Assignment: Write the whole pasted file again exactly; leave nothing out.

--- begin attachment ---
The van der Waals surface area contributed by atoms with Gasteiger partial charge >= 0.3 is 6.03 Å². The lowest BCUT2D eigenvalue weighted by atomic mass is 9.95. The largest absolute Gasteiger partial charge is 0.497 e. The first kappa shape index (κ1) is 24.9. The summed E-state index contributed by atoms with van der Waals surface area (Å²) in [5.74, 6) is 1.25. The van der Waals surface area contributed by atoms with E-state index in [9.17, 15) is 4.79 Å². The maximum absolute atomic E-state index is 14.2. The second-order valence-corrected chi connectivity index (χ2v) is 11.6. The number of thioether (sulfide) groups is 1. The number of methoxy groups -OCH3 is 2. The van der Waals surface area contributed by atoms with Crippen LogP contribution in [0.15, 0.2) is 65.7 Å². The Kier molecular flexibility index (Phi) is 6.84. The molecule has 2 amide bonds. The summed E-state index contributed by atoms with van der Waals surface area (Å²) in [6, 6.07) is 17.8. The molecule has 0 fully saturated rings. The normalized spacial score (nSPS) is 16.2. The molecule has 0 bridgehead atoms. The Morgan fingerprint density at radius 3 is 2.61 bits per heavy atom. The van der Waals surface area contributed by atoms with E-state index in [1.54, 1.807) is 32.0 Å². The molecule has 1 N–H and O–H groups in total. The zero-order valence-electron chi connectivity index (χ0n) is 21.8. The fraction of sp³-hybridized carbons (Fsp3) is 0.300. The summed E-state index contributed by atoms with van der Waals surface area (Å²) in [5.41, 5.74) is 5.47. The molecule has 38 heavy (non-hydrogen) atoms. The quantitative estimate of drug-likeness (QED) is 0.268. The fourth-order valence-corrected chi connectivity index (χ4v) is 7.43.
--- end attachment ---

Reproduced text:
The van der Waals surface area contributed by atoms with Gasteiger partial charge >= 0.3 is 6.03 Å². The lowest BCUT2D eigenvalue weighted by atomic mass is 9.95. The largest absolute Gasteiger partial charge is 0.497 e. The first kappa shape index (κ1) is 24.9. The summed E-state index contributed by atoms with van der Waals surface area (Å²) in [5.74, 6) is 1.25. The van der Waals surface area contributed by atoms with E-state index in [9.17, 15) is 4.79 Å². The maximum absolute atomic E-state index is 14.2. The second-order valence-corrected chi connectivity index (χ2v) is 11.6. The number of thioether (sulfide) groups is 1. The number of methoxy groups -OCH3 is 2. The van der Waals surface area contributed by atoms with Crippen LogP contribution in [0.15, 0.2) is 65.7 Å². The Kier molecular flexibility index (Phi) is 6.84. The molecule has 2 amide bonds. The summed E-state index contributed by atoms with van der Waals surface area (Å²) in [6, 6.07) is 17.8. The molecule has 0 fully saturated rings. The normalized spacial score (nSPS) is 16.2. The molecule has 0 bridgehead atoms. The Morgan fingerprint density at radius 3 is 2.61 bits per heavy atom. The van der Waals surface area contributed by atoms with E-state index in [1.54, 1.807) is 32.0 Å². The molecule has 1 N–H and O–H groups in total. The zero-order valence-electron chi connectivity index (χ0n) is 21.8. The fraction of sp³-hybridized carbons (Fsp3) is 0.300. The summed E-state index contributed by atoms with van der Waals surface area (Å²) in [5.41, 5.74) is 5.47. The molecule has 38 heavy (non-hydrogen) atoms. The quantitative estimate of drug-likeness (QED) is 0.268. The fourth-order valence-corrected chi connectivity index (χ4v) is 7.43.